Noticed how companies are now marketing home fragrances that change scent every 4 hours or whatever the figure is. But I actually thought it was a lot quicker than 10 hours but hey ho :P

                        I think I bought their clever marketing ploy. Maybe with this knowledge a multi-pack of scented votives may be in order.....

                        Spark an Idea?
                        I thought it would happen quicker than 10 hours too. Sniff 10 different scented candles one after another. By the time you hit the third or fourth your sense of smell will start to malfunction. Coffee can be a good cleanser. A sniff or 3 of a coffee jar can help "reset" your senses allowing you to smell what your senses and brain had switched off from.

                        As for fragrance switching. It sparked an idea a while ago and I brushed upon it in my epic wax thread earlier this year. January will see the prototypes being tested.
                        http://www.facebook.com/rugeleycandles

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                        • #13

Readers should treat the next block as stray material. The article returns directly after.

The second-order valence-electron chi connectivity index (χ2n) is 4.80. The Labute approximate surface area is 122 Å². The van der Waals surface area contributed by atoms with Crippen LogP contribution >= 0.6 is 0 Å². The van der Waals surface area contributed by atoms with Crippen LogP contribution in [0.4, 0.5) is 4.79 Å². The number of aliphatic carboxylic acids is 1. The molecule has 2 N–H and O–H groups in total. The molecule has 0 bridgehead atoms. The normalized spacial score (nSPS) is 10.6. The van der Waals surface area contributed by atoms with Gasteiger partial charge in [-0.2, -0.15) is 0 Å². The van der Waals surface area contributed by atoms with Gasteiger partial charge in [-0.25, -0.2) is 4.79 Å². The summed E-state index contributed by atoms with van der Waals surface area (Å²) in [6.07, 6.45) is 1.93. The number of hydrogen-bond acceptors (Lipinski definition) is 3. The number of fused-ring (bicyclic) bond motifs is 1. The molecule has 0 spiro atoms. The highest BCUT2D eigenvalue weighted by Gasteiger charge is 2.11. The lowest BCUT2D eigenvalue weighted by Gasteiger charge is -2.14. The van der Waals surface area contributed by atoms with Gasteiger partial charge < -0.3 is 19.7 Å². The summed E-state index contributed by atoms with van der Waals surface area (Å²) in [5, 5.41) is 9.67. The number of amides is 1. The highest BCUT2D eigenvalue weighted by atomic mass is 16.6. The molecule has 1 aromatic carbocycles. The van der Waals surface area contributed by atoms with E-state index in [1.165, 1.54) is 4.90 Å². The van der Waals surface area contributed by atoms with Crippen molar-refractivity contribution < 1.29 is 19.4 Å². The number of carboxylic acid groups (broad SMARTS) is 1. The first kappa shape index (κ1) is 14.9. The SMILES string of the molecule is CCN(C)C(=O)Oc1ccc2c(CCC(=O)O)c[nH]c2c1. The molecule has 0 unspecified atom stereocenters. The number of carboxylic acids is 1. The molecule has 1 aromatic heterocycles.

The coffee idea never really worked for me, Maybe because my whole office smells of it.

                          But I do always find it funny when we have a customer or new delivery driver coming to the offices and saying "it smells nice in here doesn't it" everyone in the office has the confused look on their faces like "what smell?"

                          Tell you what I found to be a good senses cleaner, Linseed oil. I should explain that my new job in the new year is making Paint and the like, so I have a lot of strong smelling chemicals. Not that I advise sniffing them :P
                          David Bolger - CEO of Endless Green Group Ltd
                          Retailer, Distributor and Manufacturer of Hobby, Craft and Pastime supplies

                          Candle Making Supplies
                          http://www.thatflamingcandlecompany.com


                          Bolgers Woodworking Supplies
                          http://www.bolgers.co.uk